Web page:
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Plegia to walking: AHSCBMT in severe NMOSD relapse
  1. Nicola Carlisle1,
  2. Parameswaran Hari2 and
  3. Staley Brod1
  1. 1Neurology, Medical College of Wisconsin, Milwaukee, Wisconsin, USA
  2. 2Medicine, Medical College of Wisconsin, Milwaukee, Wisconsin, USA
  1. Correspondence to Dr Staley Brod; sbrod{at}mcw.edu

Abstract

Objectives Neuromyelitis optica is a devastating, relapsing, inflammatory, autoimmune disorder characterised in large part by attacks of optic neuritis and transverse myelitis causing blindness and plegia in many patients. Eighty-three per cent of patients with transverse myelitic attacks and 67% of patients with optic neuritis attacks have no or a partial recovery.

Methods Results from The European Group for Blood and Marrow Transplantation Autoimmune Diseases Working Party imply failure of autologous haematopoietic stem cell bone marrow transplantation.

Results and conclusion We present a case that despite eventual relapse, made a remarkable functional recovery after bone marrow transplantation which may justify bone marrow transplantation in severe cases.

  • neuroimmunology
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Introduction

Neuromyelitis optica (NMO) is a devastating, relapsing, inflammatory, autoimmune disorder1 characterised in large part by attacks of optic neuritis (ON) and transverse myelitis (TM) causing blindness and plegia in many patients.2 Attacks are unpredictable and tend to be severe (a ‘neuro-immunological stroke’).3 Eighty-three per cent of patients with TM attacks and 67% of patients with ON attacks have no or a partial recovery.4 The initial presentation is 50% with TM, 35% with ON, ON with TM in 10% patients and 4% of patients with other syndromes.2 Up until recently, there was no proven agent to treat to prevent relapses. We now have three agent examined in phase 3 clinical trials for the treatment of NMO (eculizumab), an anti-C5 complement inhibitor,5 satralizumab (anti-IL-6R mAb)6 and inebilizumab (anti-CD19 mAb).7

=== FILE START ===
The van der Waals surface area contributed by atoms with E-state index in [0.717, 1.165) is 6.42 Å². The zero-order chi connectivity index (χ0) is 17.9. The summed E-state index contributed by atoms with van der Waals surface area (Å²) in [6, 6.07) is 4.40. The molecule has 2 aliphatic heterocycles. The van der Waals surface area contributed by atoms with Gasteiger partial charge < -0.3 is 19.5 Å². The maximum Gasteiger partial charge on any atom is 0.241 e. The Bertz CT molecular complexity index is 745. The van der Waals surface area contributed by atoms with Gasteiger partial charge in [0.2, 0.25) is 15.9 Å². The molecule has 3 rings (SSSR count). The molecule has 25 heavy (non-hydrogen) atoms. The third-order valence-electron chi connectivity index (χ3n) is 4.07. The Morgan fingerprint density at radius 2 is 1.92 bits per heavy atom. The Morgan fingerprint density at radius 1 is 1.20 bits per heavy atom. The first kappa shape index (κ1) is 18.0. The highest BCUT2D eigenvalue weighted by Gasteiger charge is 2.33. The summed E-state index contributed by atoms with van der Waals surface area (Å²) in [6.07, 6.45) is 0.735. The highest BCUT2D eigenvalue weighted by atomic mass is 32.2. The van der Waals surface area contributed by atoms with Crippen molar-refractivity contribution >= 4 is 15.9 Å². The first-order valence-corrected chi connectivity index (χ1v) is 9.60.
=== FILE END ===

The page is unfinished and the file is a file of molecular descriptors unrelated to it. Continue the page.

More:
The European Group for Blood and Marrow Transplantation Autoimmune Diseases Working Party reported after a median follow-up of 47 months with baseline Expanded Disability Status Score=6.5, 3 of 16 cases were progression and treatment free, while in the remaining 13 patients further treatments were administered for disability progression or relapse after autologous stem cell transplant. Altogether, relapse-free survival at 3 and 5 years was 31% and 10%, respectively, while progression-free survival remained 48% at 3 and 5 years.8 Whereas these results imply failure of autologous hematopoietic stem cell bone marrow transplant (AHSCBMT) with NMO, we present a case that despite eventual relapse, made a remarkable functional recovery after AHSCBMT, which may justify such treatment in severe cases.

Case review

A 40-year-old women with history of irritable bowel syndrome, depression and anxiety presented to urgent care with report of bilateral foot paresthesia. She reported having a ‘rough year’ and she thought the symptoms could be due to her anxiety; she was discharged home. Ten months later (day 275) she presented with rib and back pain for 2 weeks and leg pain for 2 months. Her symptoms persisted an additional 2 months and she was referred to a spine care neurologist. At her initial evaluation (day 373) she reported mid thoracic pain, hyperesthesia in lower extremities and a buzzing sensation. MRI demonstrated a longitudinally extensive cord lesion extending from C2 to T12, concerning for a demyelinating process (figure 1 - cervical region). There was no evidence of optic neuropathy. She was treated with high dose intravenous steroids for 3 days and discharged home. Cell based NMO aquaporin-4 (AQP4) titre >1:100000.

Figure 1

T2 MRI demonstrated a longitudinally extensive cord lesion extending from C2 to the upper thoracic region on day 373 after initial symptoms.

Insurance denied rituximab (RTX) treatment initially and shortly after the patient returned to the emergency department (ED) with new right lower extremity weakness (day 411). She was admitted for five treatments of plasmapheresis and RTX 1000 mg infusion. Following treatment, she discharged to inpatient rehab and then home (day 432). Three days later, she returned to the ED again unable to walk, with lower extremity strength of 1/5. She was treated with an additional intravenous RTX 1000 mg infusion, Acthar Gel 80 IU subcutaneous times 5 days, and then Cytoxan 750 mg/m2 (day 442). She then continued intravenous Cytoxan treatment every 3 weeks.